The development and broad use of passive acoustic monitoring techniques have the potential to help assessing the large-scale influence of artificial noise on marine organisms and ecosystems. Deep-sea
observatories have the potential to play a key role in understanding these recent acoustic changes. LIDO(Listening to the Deep Ocean Environment) is an international project that is allowing the real-time longterm monitoring of marine ambient noise as well as marine mammal sounds at cabled and standalone observatories. Here, we present the overall development of the project and the use of passive acoustic
monitoring (PAM) techniques to provide the scientific community with real-time data at large spatial and temporal scales. Special attention is given to the extraction and identification of high frequency cetacean
echolocation signals given the relevance of detecting target species, e.g. beaked whales, in mitigation processes, e.g. during military exercises.
The proximity of commercial harbours to residential areas and the growing environmental awareness of society have led most port authorities to include environmental management within their administration plan. Regarding water quality, it is necessary to have the capacity and tools to deal with contamination
episodes that may damage marine ecosystems and human health, but also affect the normal functioning of harbours. This paper presents a description of the main pollutant sources in Tarragona Harbour (Spain), and a numerical analysis of several pollution episodes based on the Port Authority’s actual environmental concerns. The results show that pollution generated inside the harbour tends to remain confined within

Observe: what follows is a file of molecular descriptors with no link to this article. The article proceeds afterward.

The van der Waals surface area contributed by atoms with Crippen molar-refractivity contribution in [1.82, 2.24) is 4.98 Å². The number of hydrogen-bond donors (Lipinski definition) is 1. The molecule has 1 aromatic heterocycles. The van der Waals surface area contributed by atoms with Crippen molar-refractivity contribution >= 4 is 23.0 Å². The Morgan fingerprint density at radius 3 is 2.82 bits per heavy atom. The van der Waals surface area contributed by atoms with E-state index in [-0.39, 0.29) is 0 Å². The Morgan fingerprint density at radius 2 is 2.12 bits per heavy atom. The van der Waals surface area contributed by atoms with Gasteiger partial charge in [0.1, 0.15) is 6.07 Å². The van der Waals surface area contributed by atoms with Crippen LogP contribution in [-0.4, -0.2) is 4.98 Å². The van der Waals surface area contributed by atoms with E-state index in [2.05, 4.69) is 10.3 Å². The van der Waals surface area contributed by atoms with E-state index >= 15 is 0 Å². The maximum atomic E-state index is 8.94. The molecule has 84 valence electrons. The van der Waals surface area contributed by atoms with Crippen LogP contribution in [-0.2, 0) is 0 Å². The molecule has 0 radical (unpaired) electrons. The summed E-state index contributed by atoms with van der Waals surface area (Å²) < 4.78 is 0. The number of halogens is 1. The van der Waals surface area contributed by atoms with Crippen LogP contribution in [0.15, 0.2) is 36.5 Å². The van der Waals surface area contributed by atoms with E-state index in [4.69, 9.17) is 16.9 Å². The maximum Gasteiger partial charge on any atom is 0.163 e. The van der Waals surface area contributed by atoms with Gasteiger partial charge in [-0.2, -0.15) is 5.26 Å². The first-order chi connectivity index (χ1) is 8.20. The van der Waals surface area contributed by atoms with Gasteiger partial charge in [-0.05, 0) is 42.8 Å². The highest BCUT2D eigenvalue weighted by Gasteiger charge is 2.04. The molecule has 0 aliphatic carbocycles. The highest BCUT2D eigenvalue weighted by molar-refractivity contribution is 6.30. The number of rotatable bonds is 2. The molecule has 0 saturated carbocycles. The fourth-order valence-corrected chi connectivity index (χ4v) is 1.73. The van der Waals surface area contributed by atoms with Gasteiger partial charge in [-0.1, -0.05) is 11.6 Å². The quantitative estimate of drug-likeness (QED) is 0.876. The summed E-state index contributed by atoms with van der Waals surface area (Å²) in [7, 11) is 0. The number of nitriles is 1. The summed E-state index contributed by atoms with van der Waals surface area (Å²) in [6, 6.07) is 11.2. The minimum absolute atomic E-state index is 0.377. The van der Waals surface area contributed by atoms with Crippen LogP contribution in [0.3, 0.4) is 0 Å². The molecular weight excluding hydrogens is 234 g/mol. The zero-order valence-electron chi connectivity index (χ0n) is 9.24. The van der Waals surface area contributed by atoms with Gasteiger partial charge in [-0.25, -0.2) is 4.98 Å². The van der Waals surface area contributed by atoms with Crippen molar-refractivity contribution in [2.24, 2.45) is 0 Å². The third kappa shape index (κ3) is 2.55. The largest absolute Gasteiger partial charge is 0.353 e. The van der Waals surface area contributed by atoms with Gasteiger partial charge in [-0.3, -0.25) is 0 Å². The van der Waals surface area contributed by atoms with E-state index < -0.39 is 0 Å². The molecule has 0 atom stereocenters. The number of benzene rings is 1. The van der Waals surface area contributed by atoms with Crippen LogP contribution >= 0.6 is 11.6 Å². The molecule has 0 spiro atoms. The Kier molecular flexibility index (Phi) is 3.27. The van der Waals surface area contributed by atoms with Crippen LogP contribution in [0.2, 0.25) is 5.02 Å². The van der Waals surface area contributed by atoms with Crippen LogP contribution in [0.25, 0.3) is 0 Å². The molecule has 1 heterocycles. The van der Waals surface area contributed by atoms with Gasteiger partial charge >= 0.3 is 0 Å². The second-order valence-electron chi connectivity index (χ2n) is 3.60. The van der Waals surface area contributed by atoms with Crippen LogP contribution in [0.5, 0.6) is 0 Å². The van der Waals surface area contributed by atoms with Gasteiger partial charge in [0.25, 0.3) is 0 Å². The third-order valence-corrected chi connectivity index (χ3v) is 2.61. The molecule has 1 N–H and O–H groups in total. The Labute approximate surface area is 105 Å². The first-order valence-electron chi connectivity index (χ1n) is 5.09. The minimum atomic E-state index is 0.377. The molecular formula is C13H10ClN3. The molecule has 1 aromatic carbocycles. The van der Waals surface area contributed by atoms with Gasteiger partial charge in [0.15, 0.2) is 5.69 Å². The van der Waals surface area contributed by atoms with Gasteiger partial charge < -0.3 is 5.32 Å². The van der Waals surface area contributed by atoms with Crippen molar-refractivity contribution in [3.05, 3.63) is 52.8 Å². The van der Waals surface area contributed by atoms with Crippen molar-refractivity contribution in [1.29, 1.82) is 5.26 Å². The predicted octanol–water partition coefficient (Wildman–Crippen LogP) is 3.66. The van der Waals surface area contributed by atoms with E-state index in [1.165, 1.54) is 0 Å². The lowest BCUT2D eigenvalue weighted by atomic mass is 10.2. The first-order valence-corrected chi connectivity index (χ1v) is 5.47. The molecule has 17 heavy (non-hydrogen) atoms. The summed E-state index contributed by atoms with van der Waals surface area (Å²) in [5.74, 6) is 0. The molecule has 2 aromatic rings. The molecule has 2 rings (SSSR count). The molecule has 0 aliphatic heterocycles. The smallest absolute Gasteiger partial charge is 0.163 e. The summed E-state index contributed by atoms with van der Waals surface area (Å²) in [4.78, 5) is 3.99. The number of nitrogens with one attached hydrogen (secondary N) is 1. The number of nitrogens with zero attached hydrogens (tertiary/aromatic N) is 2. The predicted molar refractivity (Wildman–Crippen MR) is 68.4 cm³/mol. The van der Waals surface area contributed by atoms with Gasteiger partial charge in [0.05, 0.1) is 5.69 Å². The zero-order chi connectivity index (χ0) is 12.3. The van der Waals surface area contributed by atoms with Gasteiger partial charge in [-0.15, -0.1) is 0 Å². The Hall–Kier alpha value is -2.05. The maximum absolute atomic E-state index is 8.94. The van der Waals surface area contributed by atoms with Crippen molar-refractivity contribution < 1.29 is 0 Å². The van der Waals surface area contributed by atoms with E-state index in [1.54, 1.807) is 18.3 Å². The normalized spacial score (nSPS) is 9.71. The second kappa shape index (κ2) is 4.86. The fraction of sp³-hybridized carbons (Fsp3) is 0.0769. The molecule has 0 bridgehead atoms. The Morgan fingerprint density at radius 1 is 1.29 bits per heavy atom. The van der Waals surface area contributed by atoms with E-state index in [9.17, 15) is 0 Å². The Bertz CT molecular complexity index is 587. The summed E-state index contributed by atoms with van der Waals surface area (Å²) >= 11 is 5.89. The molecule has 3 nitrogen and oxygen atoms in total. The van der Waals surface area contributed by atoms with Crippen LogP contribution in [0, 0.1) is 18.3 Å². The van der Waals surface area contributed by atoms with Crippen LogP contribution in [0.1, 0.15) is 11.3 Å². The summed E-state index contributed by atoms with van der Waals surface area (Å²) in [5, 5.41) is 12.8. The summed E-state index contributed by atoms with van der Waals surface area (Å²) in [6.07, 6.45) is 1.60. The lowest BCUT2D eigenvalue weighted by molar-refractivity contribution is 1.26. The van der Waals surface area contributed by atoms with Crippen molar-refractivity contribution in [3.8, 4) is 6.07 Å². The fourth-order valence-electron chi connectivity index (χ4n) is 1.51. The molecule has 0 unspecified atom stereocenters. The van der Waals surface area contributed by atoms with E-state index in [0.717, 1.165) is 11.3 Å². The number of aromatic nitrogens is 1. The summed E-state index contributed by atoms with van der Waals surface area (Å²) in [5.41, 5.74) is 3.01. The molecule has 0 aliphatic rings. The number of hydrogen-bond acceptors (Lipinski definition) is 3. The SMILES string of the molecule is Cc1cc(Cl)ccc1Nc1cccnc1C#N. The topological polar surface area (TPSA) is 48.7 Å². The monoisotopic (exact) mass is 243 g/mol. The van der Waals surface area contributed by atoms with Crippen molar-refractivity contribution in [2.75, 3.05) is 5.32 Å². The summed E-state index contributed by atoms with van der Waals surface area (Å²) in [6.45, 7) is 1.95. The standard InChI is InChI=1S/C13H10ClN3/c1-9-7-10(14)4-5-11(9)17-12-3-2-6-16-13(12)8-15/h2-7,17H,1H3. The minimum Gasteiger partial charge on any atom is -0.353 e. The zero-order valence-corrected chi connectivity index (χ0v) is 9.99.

the port, whereas it is very likely that oil spills from a nearby monobuoy may affect the neighbouring beaches. The present combination of numerical models proves itself a useful tool to assess the environmental risk associated to harbour activities and potential pollution spills.
CABALLERO, A.; Espino, M.; Sagarminaga, Y.; Ferrer, L.; Uriarte, A.; Gonzalez, M. Marine pollution bulletin Vol. 56, num. 3, p. 475-482 DOI: 10.1016/j.marpolbul.2007.11.005 Data de publicació: 2008-03 Article en revista
A main conclusion following the oil spill from the Prestige tanker was that improvements in ocean circulation models were necessary; this was in order to predict, more accurately, the trajectories followed by the oil slicks and hence assist in fight against oil pollution operations. In this contribution, the results of the validation of a semi-empirical ocean circulation model, parameterised for the Bay of Biscay and forced with operational oceano-meteorological remote sensing observations, are shown. The model results have been validated with observations from drifting buoys, deployed in the Bay of Biscay during the crisis.
The results show that the model explains a relatively large percentage of the current variability. The comparisons between the real and the estimated drifter trajectories indicate that for 3, 5 and 7 day-long trajectories, the drifter position is estimated with errors of approximately 23, 35 and 46 km, respectively. The model reproduces relatively well the trajectory followed by the drifter with the shortest period (23 days)